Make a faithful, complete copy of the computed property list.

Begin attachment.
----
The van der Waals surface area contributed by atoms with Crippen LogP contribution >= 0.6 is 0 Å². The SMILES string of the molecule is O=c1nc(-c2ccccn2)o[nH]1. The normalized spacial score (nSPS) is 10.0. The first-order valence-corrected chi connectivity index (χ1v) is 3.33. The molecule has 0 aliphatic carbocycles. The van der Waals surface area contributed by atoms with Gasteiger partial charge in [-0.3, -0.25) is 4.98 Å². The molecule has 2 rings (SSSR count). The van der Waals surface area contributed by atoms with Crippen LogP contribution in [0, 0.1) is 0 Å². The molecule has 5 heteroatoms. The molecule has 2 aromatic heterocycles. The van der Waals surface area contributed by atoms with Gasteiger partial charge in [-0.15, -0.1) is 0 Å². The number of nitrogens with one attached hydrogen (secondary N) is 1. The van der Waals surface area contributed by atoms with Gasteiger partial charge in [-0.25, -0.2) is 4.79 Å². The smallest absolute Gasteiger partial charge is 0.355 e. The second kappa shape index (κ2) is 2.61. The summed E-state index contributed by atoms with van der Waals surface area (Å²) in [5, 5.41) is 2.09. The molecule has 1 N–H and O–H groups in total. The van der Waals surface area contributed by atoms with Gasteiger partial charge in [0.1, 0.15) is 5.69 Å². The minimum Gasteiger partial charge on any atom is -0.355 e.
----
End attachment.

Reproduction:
The van der Waals surface area contributed by atoms with Crippen LogP contribution >= 0.6 is 0 Å². The SMILES string of the molecule is O=c1nc(-c2ccccn2)o[nH]1. The normalized spacial score (nSPS) is 10.0. The first-order valence-corrected chi connectivity index (χ1v) is 3.33. The molecule has 0 aliphatic carbocycles. The van der Waals surface area contributed by atoms with Gasteiger partial charge in [-0.3, -0.25) is 4.98 Å². The molecule has 2 rings (SSSR count). The van der Waals surface area contributed by atoms with Crippen LogP contribution in [0, 0.1) is 0 Å². The molecule has 5 heteroatoms. The molecule has 2 aromatic heterocycles. The van der Waals surface area contributed by atoms with Gasteiger partial charge in [-0.15, -0.1) is 0 Å². The number of nitrogens with one attached hydrogen (secondary N) is 1. The van der Waals surface area contributed by atoms with Gasteiger partial charge in [-0.25, -0.2) is 4.79 Å². The smallest absolute Gasteiger partial charge is 0.355 e. The second kappa shape index (κ2) is 2.61. The summed E-state index contributed by atoms with van der Waals surface area (Å²) in [5, 5.41) is 2.09. The molecule has 1 N–H and O–H groups in total. The van der Waals surface area contributed by atoms with Gasteiger partial charge in [0.1, 0.15) is 5.69 Å². The minimum Gasteiger partial charge on any atom is -0.355 e.